Performance management vendors often say adopting their tools must be done all at once, starting at the top of the organization. They argue that, without executive buy-in, a performance management deployment will not have the mandate needed to succeed. Furthermore, the argument continues, without an enterprise data warehouse and reporting tools deployed to every desktop, employees won’t feel part of the process, less informed decisions will be made, and no real change will happen.
I call this the big-bang theory of performance management. Recently I heard a speaker tell the timeless change management story of the frog in boiling water as justification for a big bang deployment. As the story goes, if you toss a frog into a pot of boiling water, it will jump out and live. But a frog placed in water that is slowly heated will sit complacently and boil to death. According to the speaker, the same principles apply to performance management. Without a shock to the system, stakeholders are unlikely to be goaded into improving performance.
The story made for a captivating keynote but I don’t believe the idea – or the story behind the frog. A frog dropped into boiling water will likely be shocked and killed nearly instantaneously while a slowly-heated frog will probably jump out of the pot when the water becomes too uncomfortably warm. Similarly, employees who are suddenly forced to track performance using KPIs and objectives that they don’t truly understand are likely to circumvent or sabotage the system. (See here for one amusing such story when done company deployed CRM tools.)
In my experience, successful performance management requires change management, especially in those organizations that don’t have a history of linking individual pay to performance. I strongly recommend helping employees understand what the organization wants to accomplish (objectives) before publishing indicators of performance. Better motivated and aligned employees can solve performance problems (Sarasota County provides an example).
In addition, one size doesn’t fit all circumstances. If your corporate color is red, you may not want to use a red stop sign to indicate poor performance. Here are some alternatives.
By starting small, organizations can figure out what works best for them and increase the likelihood of long-term sustained success. Maybe that will keep them out of hot water.
Was that performance management speaker a character out of Dilbert? I don’t think I like the image of dumping your stakeholders into boiling water to get them to improve performance.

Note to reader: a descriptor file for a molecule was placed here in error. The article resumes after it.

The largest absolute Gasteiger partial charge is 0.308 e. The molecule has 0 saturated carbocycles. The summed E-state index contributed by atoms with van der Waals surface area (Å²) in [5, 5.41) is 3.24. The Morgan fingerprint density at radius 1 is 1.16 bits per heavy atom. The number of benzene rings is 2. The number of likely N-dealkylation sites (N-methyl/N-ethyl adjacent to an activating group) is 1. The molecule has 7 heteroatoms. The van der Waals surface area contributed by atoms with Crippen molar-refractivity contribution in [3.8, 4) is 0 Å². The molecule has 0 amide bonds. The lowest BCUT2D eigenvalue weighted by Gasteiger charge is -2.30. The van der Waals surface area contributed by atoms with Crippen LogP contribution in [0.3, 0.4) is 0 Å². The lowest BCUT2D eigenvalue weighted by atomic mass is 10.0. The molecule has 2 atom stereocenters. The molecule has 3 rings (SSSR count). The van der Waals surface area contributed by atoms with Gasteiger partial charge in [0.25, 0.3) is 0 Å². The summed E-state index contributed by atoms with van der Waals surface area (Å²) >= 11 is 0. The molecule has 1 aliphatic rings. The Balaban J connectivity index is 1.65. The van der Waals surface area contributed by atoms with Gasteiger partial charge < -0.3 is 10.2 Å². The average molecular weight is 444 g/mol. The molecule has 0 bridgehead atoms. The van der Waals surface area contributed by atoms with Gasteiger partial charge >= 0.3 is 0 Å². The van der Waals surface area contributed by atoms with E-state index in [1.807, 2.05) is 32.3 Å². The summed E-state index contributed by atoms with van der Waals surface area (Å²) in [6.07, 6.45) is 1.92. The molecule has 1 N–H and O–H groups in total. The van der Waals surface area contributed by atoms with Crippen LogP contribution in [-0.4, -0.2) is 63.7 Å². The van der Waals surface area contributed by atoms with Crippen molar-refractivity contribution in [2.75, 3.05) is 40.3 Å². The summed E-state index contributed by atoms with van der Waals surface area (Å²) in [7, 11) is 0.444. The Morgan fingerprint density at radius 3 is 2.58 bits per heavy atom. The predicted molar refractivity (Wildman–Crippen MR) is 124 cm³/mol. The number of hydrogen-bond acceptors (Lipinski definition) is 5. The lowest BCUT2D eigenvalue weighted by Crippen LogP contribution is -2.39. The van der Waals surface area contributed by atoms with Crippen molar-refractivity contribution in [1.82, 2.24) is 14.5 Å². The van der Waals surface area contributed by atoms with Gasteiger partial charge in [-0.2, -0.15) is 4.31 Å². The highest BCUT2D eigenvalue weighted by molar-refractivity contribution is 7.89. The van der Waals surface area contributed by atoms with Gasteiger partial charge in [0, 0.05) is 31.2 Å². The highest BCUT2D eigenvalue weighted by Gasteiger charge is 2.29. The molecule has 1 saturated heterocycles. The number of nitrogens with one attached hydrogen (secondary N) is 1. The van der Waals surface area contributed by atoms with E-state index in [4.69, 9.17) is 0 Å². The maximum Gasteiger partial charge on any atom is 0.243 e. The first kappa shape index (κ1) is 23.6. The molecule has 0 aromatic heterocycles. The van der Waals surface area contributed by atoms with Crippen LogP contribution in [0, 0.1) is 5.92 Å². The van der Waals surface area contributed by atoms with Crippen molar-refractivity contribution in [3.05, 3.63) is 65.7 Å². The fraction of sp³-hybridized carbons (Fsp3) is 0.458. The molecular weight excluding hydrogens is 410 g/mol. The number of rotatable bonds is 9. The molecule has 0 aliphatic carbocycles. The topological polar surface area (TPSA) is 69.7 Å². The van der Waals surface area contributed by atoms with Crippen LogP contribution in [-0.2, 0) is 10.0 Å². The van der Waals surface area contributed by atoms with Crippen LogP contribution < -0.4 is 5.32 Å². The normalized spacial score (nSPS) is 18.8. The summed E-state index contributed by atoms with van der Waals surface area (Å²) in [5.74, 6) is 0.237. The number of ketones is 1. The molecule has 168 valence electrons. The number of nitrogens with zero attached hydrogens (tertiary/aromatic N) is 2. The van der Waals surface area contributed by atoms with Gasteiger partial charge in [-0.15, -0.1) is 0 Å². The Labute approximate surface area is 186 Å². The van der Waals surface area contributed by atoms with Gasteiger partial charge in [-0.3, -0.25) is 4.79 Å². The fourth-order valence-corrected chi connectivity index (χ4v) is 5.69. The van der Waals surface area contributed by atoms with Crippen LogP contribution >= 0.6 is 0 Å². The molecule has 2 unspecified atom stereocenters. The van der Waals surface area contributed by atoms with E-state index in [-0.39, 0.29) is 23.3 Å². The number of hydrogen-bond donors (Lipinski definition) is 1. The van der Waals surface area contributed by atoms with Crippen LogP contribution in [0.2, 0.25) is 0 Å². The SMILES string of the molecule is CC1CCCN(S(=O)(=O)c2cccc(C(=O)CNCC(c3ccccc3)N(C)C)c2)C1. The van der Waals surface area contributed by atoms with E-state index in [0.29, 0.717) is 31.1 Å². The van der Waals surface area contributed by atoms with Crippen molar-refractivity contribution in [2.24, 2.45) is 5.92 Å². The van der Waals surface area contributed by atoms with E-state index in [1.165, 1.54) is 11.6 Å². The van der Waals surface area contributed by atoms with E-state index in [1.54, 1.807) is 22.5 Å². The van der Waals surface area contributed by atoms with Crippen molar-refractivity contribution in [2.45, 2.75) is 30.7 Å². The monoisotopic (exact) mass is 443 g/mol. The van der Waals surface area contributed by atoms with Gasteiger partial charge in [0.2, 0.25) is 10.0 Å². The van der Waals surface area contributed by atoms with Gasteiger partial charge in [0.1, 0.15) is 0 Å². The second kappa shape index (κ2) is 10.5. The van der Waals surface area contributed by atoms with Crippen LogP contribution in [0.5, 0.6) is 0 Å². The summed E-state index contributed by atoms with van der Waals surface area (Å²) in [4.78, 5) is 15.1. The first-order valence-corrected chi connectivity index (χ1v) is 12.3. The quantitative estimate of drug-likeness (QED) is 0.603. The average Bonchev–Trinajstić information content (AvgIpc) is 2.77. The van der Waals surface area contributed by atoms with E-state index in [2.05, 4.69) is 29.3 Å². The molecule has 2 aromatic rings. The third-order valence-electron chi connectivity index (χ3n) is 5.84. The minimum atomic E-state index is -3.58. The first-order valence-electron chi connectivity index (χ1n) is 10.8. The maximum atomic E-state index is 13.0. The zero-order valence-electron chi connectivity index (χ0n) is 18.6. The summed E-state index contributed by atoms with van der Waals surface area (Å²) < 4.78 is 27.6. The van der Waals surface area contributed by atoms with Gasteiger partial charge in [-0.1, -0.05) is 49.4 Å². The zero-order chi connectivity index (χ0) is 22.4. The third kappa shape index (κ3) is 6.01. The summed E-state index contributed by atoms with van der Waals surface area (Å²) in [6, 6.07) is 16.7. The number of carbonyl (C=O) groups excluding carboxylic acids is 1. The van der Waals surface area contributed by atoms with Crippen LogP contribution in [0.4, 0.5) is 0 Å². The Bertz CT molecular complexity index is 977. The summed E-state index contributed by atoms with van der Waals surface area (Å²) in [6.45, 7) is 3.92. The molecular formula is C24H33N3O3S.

Typically big bang programs get a “here we go again” attitude from staff that have suffered, multiple times, through similiar projects.
This is unfortunate, since by the time someone comes along with a workable program that could improve performance, the staff (and most of the other stakeholders) display s strong, stubborn resistance. Indeed, even when the pot is boiling.
I buy that.
We see that at work here in our (relatively) small coastal community in Oregon. The city has continually broadcasted “Fixes-to-Come” that never come to fruition and that were never generated by public consensus. For decades, again and again, each new plan broadcasted by local government gets less and less support and the public is apathetic to it.
Now, a group of us are trying to organize a grass-roots bottom-up approach. I happen to believe in peer pressure at all levels and if we can organize and focus on productive change, city government and city council can come on board to our plan when it looks impolitic not to.
Make any sense?
Grass roots efforts make a lot of sense, especially in local government. Over the last five years, I’ve spent a lot of time with government organizations (federal, state, and local) helping them change their thinking from activity oriented to impact oriented. From line item budgeting to outcome-based budgeting. This week’s post on the Logic Model is a formalized way to track measures that do this.
Bob Hanson, CIO of Sarasota County Florida, is a master of this. Here are two previous posts that talk about what he’s done: